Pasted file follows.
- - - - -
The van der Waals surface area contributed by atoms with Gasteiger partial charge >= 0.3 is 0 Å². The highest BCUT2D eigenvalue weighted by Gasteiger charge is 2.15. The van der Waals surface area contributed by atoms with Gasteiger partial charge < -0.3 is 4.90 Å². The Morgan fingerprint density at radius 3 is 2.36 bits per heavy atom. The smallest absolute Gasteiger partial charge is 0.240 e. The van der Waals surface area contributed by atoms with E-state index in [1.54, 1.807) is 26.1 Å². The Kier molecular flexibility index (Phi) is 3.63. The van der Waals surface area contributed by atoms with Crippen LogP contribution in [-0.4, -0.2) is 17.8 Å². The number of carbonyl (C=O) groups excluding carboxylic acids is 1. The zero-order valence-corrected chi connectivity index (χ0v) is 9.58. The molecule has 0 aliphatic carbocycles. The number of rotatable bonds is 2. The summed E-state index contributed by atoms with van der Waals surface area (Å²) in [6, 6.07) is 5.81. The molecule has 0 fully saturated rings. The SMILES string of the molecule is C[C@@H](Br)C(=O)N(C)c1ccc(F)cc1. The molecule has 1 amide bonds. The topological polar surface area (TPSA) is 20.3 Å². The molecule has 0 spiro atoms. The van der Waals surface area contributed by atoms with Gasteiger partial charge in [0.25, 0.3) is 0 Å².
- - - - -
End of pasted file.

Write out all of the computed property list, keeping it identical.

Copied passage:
The van der Waals surface area contributed by atoms with Gasteiger partial charge >= 0.3 is 0 Å². The highest BCUT2D eigenvalue weighted by Gasteiger charge is 2.15. The van der Waals surface area contributed by atoms with Gasteiger partial charge < -0.3 is 4.90 Å². The Morgan fingerprint density at radius 3 is 2.36 bits per heavy atom. The smallest absolute Gasteiger partial charge is 0.240 e. The van der Waals surface area contributed by atoms with E-state index in [1.54, 1.807) is 26.1 Å². The Kier molecular flexibility index (Phi) is 3.63. The van der Waals surface area contributed by atoms with Crippen LogP contribution in [-0.4, -0.2) is 17.8 Å². The number of carbonyl (C=O) groups excluding carboxylic acids is 1. The zero-order valence-corrected chi connectivity index (χ0v) is 9.58. The molecule has 0 aliphatic carbocycles. The number of rotatable bonds is 2. The summed E-state index contributed by atoms with van der Waals surface area (Å²) in [6, 6.07) is 5.81. The molecule has 0 fully saturated rings. The SMILES string of the molecule is C[C@@H](Br)C(=O)N(C)c1ccc(F)cc1. The molecule has 1 amide bonds. The topological polar surface area (TPSA) is 20.3 Å². The molecule has 0 spiro atoms. The van der Waals surface area contributed by atoms with Gasteiger partial charge in [0.25, 0.3) is 0 Å².